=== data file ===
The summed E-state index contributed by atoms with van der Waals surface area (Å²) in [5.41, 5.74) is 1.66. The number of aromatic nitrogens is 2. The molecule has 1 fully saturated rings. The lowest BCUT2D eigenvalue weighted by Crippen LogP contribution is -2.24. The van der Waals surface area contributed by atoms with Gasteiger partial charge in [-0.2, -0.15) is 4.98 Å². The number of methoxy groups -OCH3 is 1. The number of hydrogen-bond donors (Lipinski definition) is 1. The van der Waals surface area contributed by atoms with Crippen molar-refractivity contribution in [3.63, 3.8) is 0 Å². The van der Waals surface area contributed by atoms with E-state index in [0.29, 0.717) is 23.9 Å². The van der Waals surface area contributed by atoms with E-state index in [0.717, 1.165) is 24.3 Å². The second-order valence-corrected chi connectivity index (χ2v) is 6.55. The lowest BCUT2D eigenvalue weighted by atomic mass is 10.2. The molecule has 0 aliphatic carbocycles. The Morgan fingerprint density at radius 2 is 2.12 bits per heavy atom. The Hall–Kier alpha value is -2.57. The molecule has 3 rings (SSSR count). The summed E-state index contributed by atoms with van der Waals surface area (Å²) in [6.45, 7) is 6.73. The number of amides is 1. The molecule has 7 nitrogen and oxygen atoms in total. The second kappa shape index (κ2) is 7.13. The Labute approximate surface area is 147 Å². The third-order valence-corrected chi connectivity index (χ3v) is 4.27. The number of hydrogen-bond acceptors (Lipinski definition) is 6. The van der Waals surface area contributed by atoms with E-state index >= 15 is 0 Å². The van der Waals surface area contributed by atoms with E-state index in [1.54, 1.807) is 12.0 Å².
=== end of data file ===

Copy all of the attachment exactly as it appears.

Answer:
The summed E-state index contributed by atoms with van der Waals surface area (Å²) in [5.41, 5.74) is 1.66. The number of aromatic nitrogens is 2. The molecule has 1 fully saturated rings. The lowest BCUT2D eigenvalue weighted by Crippen LogP contribution is -2.24. The van der Waals surface area contributed by atoms with Gasteiger partial charge in [-0.2, -0.15) is 4.98 Å². The number of methoxy groups -OCH3 is 1. The number of hydrogen-bond donors (Lipinski definition) is 1. The van der Waals surface area contributed by atoms with Crippen molar-refractivity contribution in [3.63, 3.8) is 0 Å². The van der Waals surface area contributed by atoms with E-state index in [0.29, 0.717) is 23.9 Å². The van der Waals surface area contributed by atoms with E-state index in [0.717, 1.165) is 24.3 Å². The second-order valence-corrected chi connectivity index (χ2v) is 6.55. The lowest BCUT2D eigenvalue weighted by atomic mass is 10.2. The molecule has 0 aliphatic carbocycles. The Morgan fingerprint density at radius 2 is 2.12 bits per heavy atom. The Hall–Kier alpha value is -2.57. The molecule has 3 rings (SSSR count). The summed E-state index contributed by atoms with van der Waals surface area (Å²) in [6.45, 7) is 6.73. The number of amides is 1. The molecule has 7 nitrogen and oxygen atoms in total. The second kappa shape index (κ2) is 7.13. The Labute approximate surface area is 147 Å². The third-order valence-corrected chi connectivity index (χ3v) is 4.27. The number of hydrogen-bond acceptors (Lipinski definition) is 6. The van der Waals surface area contributed by atoms with E-state index >= 15 is 0 Å². The van der Waals surface area contributed by atoms with E-state index in [1.54, 1.807) is 12.0 Å².